I LOVE alcohol. And I learned to like it more by drinking less.
Before, I drank between 50 and 100 units a week. These days, I’m on something between 10 and 30.
I wasn’t waking up at the doors of stores, wetting the bed, arguing or drinking Pernod in the morning.
But I was negatively affecting my health, and I needed to make a change.
It is widely accepted that the only realistic option available to heavy drinkers is to quit altogether.
There are certainly problem drinkers for whom the only answer is to quit.
But I believe there are many more who do not seek help with their alcohol use precisely because they are afraid of being told that abstinence is their only option.
It is a tragedy because, completely unable to accept the prospect of a life without alcohol, they continue to drink as they were.
This means that their drinking will not be addressed and instead they will sink deeper into alcohol problems territory.
This in turn leads to a level of addiction which means abstinence, in the end, really might be the only answer.
Moderation is undoubtedly difficult, but I am living proof that it is possible.
Moreover, I managed to do it without losing the benefits of alcohol.
I can honestly say that I now enjoy drinking more than when I drank more. Less turned out to be more.
In my new book, I share my easy steps on how to trim without cutting.
And here are my tips for becoming a good drinker.
- The Good Drinker, How I Learned to Like Drinking Less, by Adrian Chiles, is now available.
MY THREE THOUSAND DRINK LINE
DRINKING has been central to my social life since I was a teenager.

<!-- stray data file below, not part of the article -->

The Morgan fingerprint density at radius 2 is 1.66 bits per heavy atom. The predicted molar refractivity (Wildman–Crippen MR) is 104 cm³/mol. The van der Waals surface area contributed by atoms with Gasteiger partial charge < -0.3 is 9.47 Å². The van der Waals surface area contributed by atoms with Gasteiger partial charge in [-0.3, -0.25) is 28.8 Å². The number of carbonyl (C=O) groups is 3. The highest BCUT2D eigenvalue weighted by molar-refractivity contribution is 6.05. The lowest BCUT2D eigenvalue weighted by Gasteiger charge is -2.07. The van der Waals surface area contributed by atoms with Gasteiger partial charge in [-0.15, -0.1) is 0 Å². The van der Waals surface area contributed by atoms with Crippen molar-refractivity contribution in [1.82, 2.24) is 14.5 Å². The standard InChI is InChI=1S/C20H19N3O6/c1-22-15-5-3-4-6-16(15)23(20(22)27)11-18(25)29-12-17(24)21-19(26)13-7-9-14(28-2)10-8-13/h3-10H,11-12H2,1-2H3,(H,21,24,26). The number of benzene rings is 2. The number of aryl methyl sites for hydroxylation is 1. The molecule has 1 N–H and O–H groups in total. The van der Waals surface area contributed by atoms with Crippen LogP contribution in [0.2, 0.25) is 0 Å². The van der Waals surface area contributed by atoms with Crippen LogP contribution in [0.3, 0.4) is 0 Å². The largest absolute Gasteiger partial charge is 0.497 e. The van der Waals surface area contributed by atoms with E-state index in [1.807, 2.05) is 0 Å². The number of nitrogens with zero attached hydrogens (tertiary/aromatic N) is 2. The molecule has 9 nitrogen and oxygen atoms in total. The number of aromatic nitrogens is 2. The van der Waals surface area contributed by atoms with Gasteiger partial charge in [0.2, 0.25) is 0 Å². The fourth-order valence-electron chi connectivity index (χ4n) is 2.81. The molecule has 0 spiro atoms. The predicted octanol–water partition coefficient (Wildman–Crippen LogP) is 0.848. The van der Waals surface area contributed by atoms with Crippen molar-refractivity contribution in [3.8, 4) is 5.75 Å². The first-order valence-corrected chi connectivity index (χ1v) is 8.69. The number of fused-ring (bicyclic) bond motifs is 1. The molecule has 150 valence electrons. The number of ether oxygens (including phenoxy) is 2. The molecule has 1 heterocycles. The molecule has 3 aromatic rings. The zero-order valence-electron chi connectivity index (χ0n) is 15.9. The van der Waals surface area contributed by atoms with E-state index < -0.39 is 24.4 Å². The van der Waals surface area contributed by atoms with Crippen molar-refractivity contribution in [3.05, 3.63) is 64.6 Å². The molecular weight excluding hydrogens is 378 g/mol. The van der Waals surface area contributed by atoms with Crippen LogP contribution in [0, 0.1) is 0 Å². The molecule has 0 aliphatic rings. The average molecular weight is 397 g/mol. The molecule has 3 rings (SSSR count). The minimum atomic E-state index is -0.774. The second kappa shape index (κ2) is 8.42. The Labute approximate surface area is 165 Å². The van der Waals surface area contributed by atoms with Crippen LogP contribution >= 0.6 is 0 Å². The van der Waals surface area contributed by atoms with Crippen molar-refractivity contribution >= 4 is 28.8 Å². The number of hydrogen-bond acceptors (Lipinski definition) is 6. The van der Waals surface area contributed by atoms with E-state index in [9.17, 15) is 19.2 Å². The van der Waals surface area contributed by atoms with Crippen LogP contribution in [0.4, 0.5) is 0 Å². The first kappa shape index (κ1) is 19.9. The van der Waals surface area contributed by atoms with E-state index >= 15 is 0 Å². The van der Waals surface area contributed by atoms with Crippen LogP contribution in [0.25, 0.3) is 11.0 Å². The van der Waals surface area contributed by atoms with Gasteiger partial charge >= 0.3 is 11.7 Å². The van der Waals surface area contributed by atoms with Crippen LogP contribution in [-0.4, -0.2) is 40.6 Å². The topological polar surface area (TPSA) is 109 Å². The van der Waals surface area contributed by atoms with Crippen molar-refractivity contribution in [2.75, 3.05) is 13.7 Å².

If all the drinks I’ve stored in my life were arranged in a line, it would span about three miles.
But how many of them did I really appreciate, want or need?
If I walk along my three-mile drink line, I’m dismayed to realize that at the one-mile mark, I see drinks I could have done without – drinks I couldn’t have drink without diminishing my enjoyment of anything.
Let’s put a number on my proportion of “essential” consumption.
I have it at 30%. So 70% of what I ate was for nothing. Two miles of drinks for nothing. What an idiot.
Not only did I gain nothing by injecting all of this into my system, but I have to consider the downsides – the money, the calories, and the adverse effects on my physical and mental health.
I decided to find a way to live my life as a drinker in the nice 30% of the drinks I want and leave behind the useless 70%.
I always want to be able to have a quiet pint or two early in the evening with a friend; sharing a bottle of wine over dinner somewhere; and, yes, sometimes drinking too much at a wedding, saying something inappropriate to a relative of the bride, and dancing with wild incompetence.
This is the biggest motivation to cut back.
I never want to get to the point where the doctors tell me I shouldn’t touch another drop.
THE HEALTH BIT
HERE’S what it boils down to: If you habitually drink more than 14 units of alcohol per week, you may be harming yourself.
If you only drink slightly more than 14 units, the risk of harm is only slightly elevated. If you drink twice as much, you double your risk.